The site has gone through at least two major rebuilds during its active period, and was neglected for many long years. As a result what you see now is not the same as it would have looked during the time when it was actively in use.

If there were benches, or boundary fences, nothing remains of those.

The picture at left is taken from the Areopagus with a telephoto lens.

The stepped structure in the center-left is the speaker's platform from the third era of construction.

The map at right shows the geographical relationship of the Pnyx to other sites. The overall area shown is not large - perhaps a few hundred feet on a side.

Initially, the site was oriented with the natural shape of the hill. The speaker's platform was at the lower end. This is the configuration the site was in at the time of Pericles in the early and middle part of the classical period.

The second phase began about 400 BC when the orientation was turned around and fill brought in to raise the north end. The reason for this change of orientation is not known.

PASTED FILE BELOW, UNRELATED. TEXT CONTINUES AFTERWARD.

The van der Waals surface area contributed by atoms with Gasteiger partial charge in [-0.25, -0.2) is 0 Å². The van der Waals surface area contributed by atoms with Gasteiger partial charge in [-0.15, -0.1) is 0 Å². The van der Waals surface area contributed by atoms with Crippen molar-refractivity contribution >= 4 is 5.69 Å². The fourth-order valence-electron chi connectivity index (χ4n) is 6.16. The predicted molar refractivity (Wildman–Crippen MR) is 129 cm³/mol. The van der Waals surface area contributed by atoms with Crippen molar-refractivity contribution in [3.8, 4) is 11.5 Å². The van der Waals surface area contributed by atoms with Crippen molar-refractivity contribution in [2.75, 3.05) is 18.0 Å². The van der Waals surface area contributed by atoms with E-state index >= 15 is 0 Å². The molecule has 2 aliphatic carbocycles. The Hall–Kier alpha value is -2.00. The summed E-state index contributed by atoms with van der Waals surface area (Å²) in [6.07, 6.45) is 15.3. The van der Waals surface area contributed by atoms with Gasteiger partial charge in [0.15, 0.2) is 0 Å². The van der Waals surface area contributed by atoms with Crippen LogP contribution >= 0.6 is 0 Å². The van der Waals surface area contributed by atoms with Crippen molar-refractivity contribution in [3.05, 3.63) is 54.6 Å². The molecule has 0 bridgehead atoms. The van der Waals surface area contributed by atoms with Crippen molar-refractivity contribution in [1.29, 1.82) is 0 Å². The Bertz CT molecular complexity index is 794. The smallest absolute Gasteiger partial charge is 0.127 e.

The third phase began, perhaps, about 330 BC when the massive wall seen above and speakers platform was constructed and the site expanded and the retaining wall to the north increased in size.

At about this time stoas were started on the upper area to the south of the speaker's platform.

Later the site fell out of use and was effectively abandoned. It wasn't until the 1800's that the site began to be excavated with systematic excavations occurring 1910-1939.

pnyx area

pnyx left pnyx right

he two panoramas above are taken from the east side and show the overall layout of the site.

Last modified 2/24/12; posted 1/31//10. Original content © 2012, 2010 John P. Nordin